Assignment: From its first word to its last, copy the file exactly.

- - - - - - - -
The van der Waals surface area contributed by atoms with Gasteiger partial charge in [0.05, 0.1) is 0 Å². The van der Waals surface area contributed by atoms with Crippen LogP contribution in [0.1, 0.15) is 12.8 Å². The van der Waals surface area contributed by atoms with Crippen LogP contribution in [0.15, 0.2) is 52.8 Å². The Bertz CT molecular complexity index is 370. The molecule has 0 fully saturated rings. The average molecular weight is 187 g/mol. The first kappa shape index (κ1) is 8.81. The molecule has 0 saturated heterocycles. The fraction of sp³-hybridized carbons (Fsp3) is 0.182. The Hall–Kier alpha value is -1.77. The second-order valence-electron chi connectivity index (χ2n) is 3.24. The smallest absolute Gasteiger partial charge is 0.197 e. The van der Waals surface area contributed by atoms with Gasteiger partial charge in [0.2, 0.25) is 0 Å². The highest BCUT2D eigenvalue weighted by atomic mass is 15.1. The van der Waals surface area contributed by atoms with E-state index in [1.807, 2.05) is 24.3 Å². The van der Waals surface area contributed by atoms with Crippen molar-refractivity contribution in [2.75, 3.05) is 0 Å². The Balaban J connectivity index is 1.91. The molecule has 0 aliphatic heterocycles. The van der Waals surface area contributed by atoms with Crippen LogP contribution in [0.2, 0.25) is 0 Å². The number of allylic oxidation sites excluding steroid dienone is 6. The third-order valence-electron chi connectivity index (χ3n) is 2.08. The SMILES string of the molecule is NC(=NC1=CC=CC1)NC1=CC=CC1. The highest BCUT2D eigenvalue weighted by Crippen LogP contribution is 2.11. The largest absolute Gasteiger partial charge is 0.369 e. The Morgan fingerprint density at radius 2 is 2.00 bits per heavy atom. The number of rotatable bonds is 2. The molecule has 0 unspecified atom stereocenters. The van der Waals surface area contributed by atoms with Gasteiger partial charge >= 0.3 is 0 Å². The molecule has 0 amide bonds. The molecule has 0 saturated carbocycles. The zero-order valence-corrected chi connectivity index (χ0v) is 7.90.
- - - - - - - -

The van der Waals surface area contributed by atoms with Gasteiger partial charge in [0.05, 0.1) is 0 Å². The van der Waals surface area contributed by atoms with Crippen LogP contribution in [0.1, 0.15) is 12.8 Å². The van der Waals surface area contributed by atoms with Crippen LogP contribution in [0.15, 0.2) is 52.8 Å². The Bertz CT molecular complexity index is 370. The molecule has 0 fully saturated rings. The average molecular weight is 187 g/mol. The first kappa shape index (κ1) is 8.81. The molecule has 0 saturated heterocycles. The fraction of sp³-hybridized carbons (Fsp3) is 0.182. The Hall–Kier alpha value is -1.77. The second-order valence-electron chi connectivity index (χ2n) is 3.24. The smallest absolute Gasteiger partial charge is 0.197 e. The van der Waals surface area contributed by atoms with Gasteiger partial charge in [0.2, 0.25) is 0 Å². The highest BCUT2D eigenvalue weighted by atomic mass is 15.1. The van der Waals surface area contributed by atoms with E-state index in [1.807, 2.05) is 24.3 Å². The van der Waals surface area contributed by atoms with Crippen molar-refractivity contribution in [2.75, 3.05) is 0 Å². The Balaban J connectivity index is 1.91. The molecule has 0 aliphatic heterocycles. The van der Waals surface area contributed by atoms with Crippen LogP contribution in [0.2, 0.25) is 0 Å². The number of allylic oxidation sites excluding steroid dienone is 6. The third-order valence-electron chi connectivity index (χ3n) is 2.08. The SMILES string of the molecule is NC(=NC1=CC=CC1)NC1=CC=CC1. The highest BCUT2D eigenvalue weighted by Crippen LogP contribution is 2.11. The largest absolute Gasteiger partial charge is 0.369 e. The Morgan fingerprint density at radius 2 is 2.00 bits per heavy atom. The number of rotatable bonds is 2. The molecule has 0 unspecified atom stereocenters. The van der Waals surface area contributed by atoms with Gasteiger partial charge >= 0.3 is 0 Å². The molecule has 0 amide bonds. The molecule has 0 saturated carbocycles. The zero-order valence-corrected chi connectivity index (χ0v) is 7.90.